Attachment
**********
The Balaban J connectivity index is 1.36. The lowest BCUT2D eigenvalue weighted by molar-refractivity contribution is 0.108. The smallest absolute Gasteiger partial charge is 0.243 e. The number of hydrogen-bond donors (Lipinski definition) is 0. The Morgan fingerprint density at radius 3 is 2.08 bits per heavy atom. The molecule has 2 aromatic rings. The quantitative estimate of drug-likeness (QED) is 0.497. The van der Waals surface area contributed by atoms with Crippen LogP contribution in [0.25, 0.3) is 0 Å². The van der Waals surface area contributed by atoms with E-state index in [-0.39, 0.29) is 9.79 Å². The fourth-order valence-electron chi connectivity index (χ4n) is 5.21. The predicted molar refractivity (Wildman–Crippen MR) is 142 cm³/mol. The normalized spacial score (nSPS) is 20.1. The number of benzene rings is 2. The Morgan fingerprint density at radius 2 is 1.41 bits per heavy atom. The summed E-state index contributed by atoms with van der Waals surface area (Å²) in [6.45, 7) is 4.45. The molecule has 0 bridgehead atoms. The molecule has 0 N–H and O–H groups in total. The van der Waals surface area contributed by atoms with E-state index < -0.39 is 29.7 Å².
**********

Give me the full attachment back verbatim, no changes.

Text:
The Balaban J connectivity index is 1.36. The lowest BCUT2D eigenvalue weighted by molar-refractivity contribution is 0.108. The smallest absolute Gasteiger partial charge is 0.243 e. The number of hydrogen-bond donors (Lipinski definition) is 0. The Morgan fingerprint density at radius 3 is 2.08 bits per heavy atom. The molecule has 2 aromatic rings. The quantitative estimate of drug-likeness (QED) is 0.497. The van der Waals surface area contributed by atoms with Crippen LogP contribution in [0.25, 0.3) is 0 Å². The van der Waals surface area contributed by atoms with E-state index in [-0.39, 0.29) is 9.79 Å². The fourth-order valence-electron chi connectivity index (χ4n) is 5.21. The predicted molar refractivity (Wildman–Crippen MR) is 142 cm³/mol. The normalized spacial score (nSPS) is 20.1. The number of benzene rings is 2. The Morgan fingerprint density at radius 2 is 1.41 bits per heavy atom. The summed E-state index contributed by atoms with van der Waals surface area (Å²) in [6.45, 7) is 4.45. The molecule has 0 bridgehead atoms. The molecule has 0 N–H and O–H groups in total. The van der Waals surface area contributed by atoms with E-state index < -0.39 is 29.7 Å².